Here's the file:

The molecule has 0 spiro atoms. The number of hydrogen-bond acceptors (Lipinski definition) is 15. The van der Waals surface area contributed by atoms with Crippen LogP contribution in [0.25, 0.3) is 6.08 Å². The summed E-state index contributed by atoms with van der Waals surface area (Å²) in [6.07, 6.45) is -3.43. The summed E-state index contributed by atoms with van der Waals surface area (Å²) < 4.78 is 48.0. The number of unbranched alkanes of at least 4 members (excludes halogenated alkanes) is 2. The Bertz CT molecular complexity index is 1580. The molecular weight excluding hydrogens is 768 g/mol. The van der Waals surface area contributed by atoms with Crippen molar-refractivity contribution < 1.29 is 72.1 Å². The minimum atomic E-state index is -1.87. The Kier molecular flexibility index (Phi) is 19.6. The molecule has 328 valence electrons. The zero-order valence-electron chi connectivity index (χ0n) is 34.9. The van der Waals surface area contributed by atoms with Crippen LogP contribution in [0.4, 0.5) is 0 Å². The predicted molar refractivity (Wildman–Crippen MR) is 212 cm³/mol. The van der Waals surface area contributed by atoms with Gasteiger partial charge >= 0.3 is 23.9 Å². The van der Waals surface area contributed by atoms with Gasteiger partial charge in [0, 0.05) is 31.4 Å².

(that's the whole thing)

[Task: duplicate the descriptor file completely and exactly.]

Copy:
The molecule has 0 spiro atoms. The number of hydrogen-bond acceptors (Lipinski definition) is 15. The van der Waals surface area contributed by atoms with Crippen LogP contribution in [0.25, 0.3) is 6.08 Å². The summed E-state index contributed by atoms with van der Waals surface area (Å²) in [6.07, 6.45) is -3.43. The summed E-state index contributed by atoms with van der Waals surface area (Å²) < 4.78 is 48.0. The number of unbranched alkanes of at least 4 members (excludes halogenated alkanes) is 2. The Bertz CT molecular complexity index is 1580. The molecular weight excluding hydrogens is 768 g/mol. The van der Waals surface area contributed by atoms with Crippen molar-refractivity contribution < 1.29 is 72.1 Å². The minimum atomic E-state index is -1.87. The Kier molecular flexibility index (Phi) is 19.6. The molecule has 328 valence electrons. The zero-order valence-electron chi connectivity index (χ0n) is 34.9. The van der Waals surface area contributed by atoms with Crippen LogP contribution in [0.4, 0.5) is 0 Å². The predicted molar refractivity (Wildman–Crippen MR) is 212 cm³/mol. The van der Waals surface area contributed by atoms with Gasteiger partial charge >= 0.3 is 23.9 Å². The van der Waals surface area contributed by atoms with Gasteiger partial charge in [0, 0.05) is 31.4 Å².